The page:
Back to the Future

African- on-African xenophobia

African- on-African xenophobia
  • PublishedMay 1, 2019

While African emigrants decry their treatment in Europe and elsewhere, the spate of African-on-African xenophobia raises ugly questions. What are the causes of this problem? By Onyekachi Wambu

The outbreaks of violence against African migrants continue to poison the South African brand. The positive narrative of truth, reconciliation and forgiveness, or the much-vaunted philosophy of Ubuntu, melts into insignificance in the face of Africans being ruthlessly hacked with machetes. This treatment of the other undermines complaints about the treatment of Africans in Europe and elsewhere. What is fuelling this?

Anyone visiting South Africa since independence has sensed the shift from the optimism and openness of the early years, when Mandela was celebrated and everything seemed possible, to the gloom of the present, where for many, hope has evaporated, and little change is expected in their lives.

For me, this shift has been reflected in the behaviour of my middle-class African friends. Post- 1994, as the society opened up, former white-only institutions looked around for these middle-class Africans as part of overdue diversity drives. The same institutions, looking to hedge an uncertain black future, also offered businesses opportunities, partnerships, and access to credit.

On the back of this an emerging African middle-class opened fast-growing businesses in sectors like fashion, retail, hotels. Confidence was such that every visit to South Africa ended with invitations from this middle class to relocate and participate in the opportunities.

The blandishments were easily declined. Instead one tried, unsuccessfully, to engage this over-confident group in discussions about the fundamentals of the economy, set against the deal that produced the miracle of the ‘rainbow nation’.

Under the deal there was to be no redistribution – land and the existing economy would be left in white hands. Future African empowerment would happen only through an expansion of the economy.

But just to absorb the historically unemployed and provide jobs for those coming onto the job market, the economy needed to grow annually by 5%. Since 1994, however, the economy has averaged just 2.7% growth, which is not enough to absorb the long-term unemployed and those coming onto the market, let alone the large numbers of new migrants, dazzled by the prospects of the ‘rainbow nation’.

Soured dreams

The gap between what was needed and the reality is what is producing the soured dreams witnessed on recent trips to South Africa, and the kind of poisoned behaviour we witness towards other Africans.

On a personal level, seeing the crushing of the dreams of friends over the last 15 years has been sobering. Having got the measure of the African opposition, the whites who control the economy have defaulted to their old complacency, closing up the partnerships and access to finance they had previously offered, when they once feared radical retribution.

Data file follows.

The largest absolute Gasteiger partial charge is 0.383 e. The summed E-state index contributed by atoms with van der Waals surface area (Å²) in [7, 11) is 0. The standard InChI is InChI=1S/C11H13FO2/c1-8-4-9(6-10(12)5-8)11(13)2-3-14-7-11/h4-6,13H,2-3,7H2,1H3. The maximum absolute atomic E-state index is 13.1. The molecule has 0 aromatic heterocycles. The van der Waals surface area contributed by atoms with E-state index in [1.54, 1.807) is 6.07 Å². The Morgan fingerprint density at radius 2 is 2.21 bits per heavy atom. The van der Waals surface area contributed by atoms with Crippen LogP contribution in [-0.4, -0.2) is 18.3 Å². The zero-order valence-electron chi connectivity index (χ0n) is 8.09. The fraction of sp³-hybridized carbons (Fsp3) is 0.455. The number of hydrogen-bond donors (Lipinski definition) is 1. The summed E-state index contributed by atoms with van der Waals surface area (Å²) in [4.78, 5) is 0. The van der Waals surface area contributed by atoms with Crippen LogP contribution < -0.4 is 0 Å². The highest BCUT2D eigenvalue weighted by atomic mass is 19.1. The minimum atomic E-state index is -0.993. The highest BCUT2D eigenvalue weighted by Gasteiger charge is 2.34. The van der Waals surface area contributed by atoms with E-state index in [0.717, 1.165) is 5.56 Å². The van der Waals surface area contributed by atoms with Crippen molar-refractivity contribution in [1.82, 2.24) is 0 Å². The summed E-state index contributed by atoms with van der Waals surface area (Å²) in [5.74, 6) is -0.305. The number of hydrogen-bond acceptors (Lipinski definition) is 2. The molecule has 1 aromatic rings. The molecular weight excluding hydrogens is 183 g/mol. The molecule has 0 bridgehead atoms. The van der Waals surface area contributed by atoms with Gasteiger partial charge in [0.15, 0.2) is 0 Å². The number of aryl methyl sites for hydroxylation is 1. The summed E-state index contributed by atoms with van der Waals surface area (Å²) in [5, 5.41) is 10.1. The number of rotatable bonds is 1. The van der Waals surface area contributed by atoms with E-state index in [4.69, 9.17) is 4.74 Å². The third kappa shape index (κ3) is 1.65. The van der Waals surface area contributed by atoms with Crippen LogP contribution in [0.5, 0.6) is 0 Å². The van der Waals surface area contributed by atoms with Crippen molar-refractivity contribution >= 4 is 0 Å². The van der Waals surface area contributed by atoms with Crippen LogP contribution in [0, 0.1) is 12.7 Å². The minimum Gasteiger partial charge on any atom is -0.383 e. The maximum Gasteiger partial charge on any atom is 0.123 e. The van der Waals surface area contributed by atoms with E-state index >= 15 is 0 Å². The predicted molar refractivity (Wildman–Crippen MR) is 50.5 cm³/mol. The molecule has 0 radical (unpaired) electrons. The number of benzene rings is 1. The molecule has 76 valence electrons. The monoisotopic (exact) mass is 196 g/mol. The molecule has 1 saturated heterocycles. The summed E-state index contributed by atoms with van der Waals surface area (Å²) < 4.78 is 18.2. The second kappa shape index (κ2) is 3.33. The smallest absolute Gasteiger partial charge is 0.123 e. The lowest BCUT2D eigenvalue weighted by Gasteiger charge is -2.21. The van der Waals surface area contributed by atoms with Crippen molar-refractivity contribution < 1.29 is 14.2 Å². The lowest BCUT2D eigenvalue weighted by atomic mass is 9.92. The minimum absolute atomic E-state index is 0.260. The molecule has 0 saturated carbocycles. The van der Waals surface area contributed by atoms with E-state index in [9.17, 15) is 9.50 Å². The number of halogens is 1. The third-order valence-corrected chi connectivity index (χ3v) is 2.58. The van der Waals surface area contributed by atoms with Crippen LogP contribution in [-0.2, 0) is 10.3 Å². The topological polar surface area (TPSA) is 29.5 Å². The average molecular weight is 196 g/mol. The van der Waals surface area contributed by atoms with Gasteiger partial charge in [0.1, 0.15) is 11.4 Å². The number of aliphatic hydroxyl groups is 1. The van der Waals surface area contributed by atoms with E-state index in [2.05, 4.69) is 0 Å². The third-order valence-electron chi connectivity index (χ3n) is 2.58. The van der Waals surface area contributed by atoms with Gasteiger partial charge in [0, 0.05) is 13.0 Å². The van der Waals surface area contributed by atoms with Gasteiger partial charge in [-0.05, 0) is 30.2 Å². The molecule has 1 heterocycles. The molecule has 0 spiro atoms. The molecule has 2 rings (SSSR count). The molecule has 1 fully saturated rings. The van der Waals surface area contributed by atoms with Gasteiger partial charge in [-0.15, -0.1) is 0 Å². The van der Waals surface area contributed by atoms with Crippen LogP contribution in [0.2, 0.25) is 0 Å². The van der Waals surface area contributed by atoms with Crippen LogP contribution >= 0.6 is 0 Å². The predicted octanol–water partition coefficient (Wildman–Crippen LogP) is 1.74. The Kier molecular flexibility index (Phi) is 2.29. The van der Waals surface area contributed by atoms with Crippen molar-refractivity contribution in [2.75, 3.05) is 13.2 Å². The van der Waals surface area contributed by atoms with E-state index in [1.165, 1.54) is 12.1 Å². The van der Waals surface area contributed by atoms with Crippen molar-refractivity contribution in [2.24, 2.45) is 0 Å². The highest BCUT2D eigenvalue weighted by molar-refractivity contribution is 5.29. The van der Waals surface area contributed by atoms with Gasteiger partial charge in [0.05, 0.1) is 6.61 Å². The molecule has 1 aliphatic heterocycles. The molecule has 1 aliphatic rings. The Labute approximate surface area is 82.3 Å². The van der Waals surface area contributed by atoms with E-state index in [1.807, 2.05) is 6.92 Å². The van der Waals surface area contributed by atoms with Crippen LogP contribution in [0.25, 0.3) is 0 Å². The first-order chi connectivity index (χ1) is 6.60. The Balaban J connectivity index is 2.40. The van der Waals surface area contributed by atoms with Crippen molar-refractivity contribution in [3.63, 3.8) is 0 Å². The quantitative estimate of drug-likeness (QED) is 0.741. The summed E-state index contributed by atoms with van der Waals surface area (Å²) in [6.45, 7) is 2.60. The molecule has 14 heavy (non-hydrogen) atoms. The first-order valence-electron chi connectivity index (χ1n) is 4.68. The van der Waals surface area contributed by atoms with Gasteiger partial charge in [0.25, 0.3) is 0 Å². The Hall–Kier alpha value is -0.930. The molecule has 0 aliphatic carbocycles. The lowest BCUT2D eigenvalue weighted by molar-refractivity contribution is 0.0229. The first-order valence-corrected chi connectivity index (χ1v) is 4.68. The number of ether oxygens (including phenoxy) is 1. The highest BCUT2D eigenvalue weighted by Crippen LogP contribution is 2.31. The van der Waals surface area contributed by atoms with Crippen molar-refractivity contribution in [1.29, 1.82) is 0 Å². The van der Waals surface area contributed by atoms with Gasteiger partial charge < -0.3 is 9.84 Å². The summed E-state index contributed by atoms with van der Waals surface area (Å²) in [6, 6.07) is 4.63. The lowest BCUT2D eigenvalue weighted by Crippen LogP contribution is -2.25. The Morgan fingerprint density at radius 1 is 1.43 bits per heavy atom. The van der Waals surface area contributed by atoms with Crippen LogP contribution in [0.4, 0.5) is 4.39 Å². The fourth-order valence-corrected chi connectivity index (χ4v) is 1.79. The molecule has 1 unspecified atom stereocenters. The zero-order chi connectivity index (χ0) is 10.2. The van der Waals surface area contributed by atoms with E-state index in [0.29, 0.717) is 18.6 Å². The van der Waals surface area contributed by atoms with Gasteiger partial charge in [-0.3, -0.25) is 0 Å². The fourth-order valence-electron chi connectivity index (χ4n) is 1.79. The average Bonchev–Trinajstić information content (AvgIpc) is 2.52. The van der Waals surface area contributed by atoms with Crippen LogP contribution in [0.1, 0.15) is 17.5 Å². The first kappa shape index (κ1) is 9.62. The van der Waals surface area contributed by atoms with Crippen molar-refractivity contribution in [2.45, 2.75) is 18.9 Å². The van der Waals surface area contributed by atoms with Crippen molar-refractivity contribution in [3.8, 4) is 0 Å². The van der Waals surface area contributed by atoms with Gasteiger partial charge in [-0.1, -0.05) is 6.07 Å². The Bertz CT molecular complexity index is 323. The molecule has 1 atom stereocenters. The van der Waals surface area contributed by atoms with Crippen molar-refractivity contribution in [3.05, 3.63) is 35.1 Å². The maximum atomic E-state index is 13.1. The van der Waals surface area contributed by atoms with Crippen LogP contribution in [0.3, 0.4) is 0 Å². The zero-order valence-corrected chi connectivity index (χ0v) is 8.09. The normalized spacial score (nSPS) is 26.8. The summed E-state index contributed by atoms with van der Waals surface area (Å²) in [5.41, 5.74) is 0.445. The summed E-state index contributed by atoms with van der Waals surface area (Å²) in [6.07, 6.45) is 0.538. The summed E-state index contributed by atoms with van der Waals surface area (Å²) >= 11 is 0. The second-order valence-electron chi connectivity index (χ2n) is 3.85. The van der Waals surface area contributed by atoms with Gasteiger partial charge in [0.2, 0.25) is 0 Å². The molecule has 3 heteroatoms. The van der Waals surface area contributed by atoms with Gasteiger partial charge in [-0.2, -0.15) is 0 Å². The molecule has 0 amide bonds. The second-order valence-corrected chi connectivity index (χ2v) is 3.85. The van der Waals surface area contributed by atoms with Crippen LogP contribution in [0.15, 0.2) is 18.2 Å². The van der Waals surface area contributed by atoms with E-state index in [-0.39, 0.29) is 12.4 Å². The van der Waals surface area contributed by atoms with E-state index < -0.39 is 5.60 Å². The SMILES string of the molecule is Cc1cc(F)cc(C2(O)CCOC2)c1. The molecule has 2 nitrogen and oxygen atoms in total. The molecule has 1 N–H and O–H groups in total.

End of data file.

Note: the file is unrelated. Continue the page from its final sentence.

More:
Africans, although representing the majority of the consumer market, remain just consumers. They or their political leadership, have not been able to develop businesses to service their needs and employ themselves in sufficient numbers.

Afraid to take on the unfinished business with white capital (or even colluding with it); reluctant to admit to a bad independence deal (which has been institutionalised and celebrated) or their subsequent political failure in growing the economy, has finally left – as the default position – the scapegoating of foreigners for all the country’s shortcomings.

What is occurring here is not unusual. All countries have a degree of xenophobia, and when exacerbated by economic setbacks, this leads to tensions and even expulsions, as when the Nigerian and Ghanaian governments expelled each other’s citizens. Communal violence is also widespread within countries where different ethnic or religious groups have been targeted.

However, despite the individual tragedies and disappointment in South Africa, we need to be careful not to overestimate the problems associated with this kind of xenophobia.

According to UNCTAD, in 2017, there were about 41m international migrants from, to, or within Africa. Of these, 19m resided in Africa, 17m were outside of the continent, and 5.5m were immigrants from the rest of the world to Africa. Of the 19m moving within Africa, most have been made welcome. Problems only arise where they get caught up, as in Côte d’Ivoire, with countries where migrants  and migration have become politicised. NA                                

Written By
Onyekachi Wambu

Onyekachi was educated at the University of Essex and completed his M.Phil in International Relations at Selwyn College, Cambridge. He worked extensively as a journalist and television documentary. He edited The Voice Newspaper at the end of the 1980s and has made documentaries and programmes for the BBC, Channel 4 and PBS.

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